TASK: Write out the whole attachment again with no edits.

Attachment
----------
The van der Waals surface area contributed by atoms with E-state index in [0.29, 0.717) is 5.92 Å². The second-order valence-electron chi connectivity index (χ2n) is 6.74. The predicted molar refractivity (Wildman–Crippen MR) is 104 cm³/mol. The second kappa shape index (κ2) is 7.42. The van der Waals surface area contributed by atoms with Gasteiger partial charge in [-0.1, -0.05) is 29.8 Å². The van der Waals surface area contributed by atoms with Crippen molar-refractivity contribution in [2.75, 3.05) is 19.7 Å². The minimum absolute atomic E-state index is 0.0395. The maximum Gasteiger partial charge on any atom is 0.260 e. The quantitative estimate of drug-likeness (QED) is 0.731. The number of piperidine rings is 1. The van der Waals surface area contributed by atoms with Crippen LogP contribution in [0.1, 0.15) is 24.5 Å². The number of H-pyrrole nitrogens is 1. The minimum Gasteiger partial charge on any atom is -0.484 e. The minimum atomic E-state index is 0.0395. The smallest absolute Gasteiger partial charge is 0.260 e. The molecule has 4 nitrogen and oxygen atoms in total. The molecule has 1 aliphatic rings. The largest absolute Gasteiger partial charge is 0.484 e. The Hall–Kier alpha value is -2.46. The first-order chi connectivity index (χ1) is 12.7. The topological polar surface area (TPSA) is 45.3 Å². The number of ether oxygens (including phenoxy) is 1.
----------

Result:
The van der Waals surface area contributed by atoms with E-state index in [0.29, 0.717) is 5.92 Å². The second-order valence-electron chi connectivity index (χ2n) is 6.74. The predicted molar refractivity (Wildman–Crippen MR) is 104 cm³/mol. The second kappa shape index (κ2) is 7.42. The van der Waals surface area contributed by atoms with Gasteiger partial charge in [-0.1, -0.05) is 29.8 Å². The van der Waals surface area contributed by atoms with Crippen molar-refractivity contribution in [2.75, 3.05) is 19.7 Å². The minimum absolute atomic E-state index is 0.0395. The maximum Gasteiger partial charge on any atom is 0.260 e. The quantitative estimate of drug-likeness (QED) is 0.731. The number of piperidine rings is 1. The van der Waals surface area contributed by atoms with Crippen LogP contribution in [0.1, 0.15) is 24.5 Å². The number of H-pyrrole nitrogens is 1. The minimum Gasteiger partial charge on any atom is -0.484 e. The minimum atomic E-state index is 0.0395. The smallest absolute Gasteiger partial charge is 0.260 e. The molecule has 4 nitrogen and oxygen atoms in total. The molecule has 1 aliphatic rings. The largest absolute Gasteiger partial charge is 0.484 e. The Hall–Kier alpha value is -2.46. The first-order chi connectivity index (χ1) is 12.7. The topological polar surface area (TPSA) is 45.3 Å². The number of ether oxygens (including phenoxy) is 1.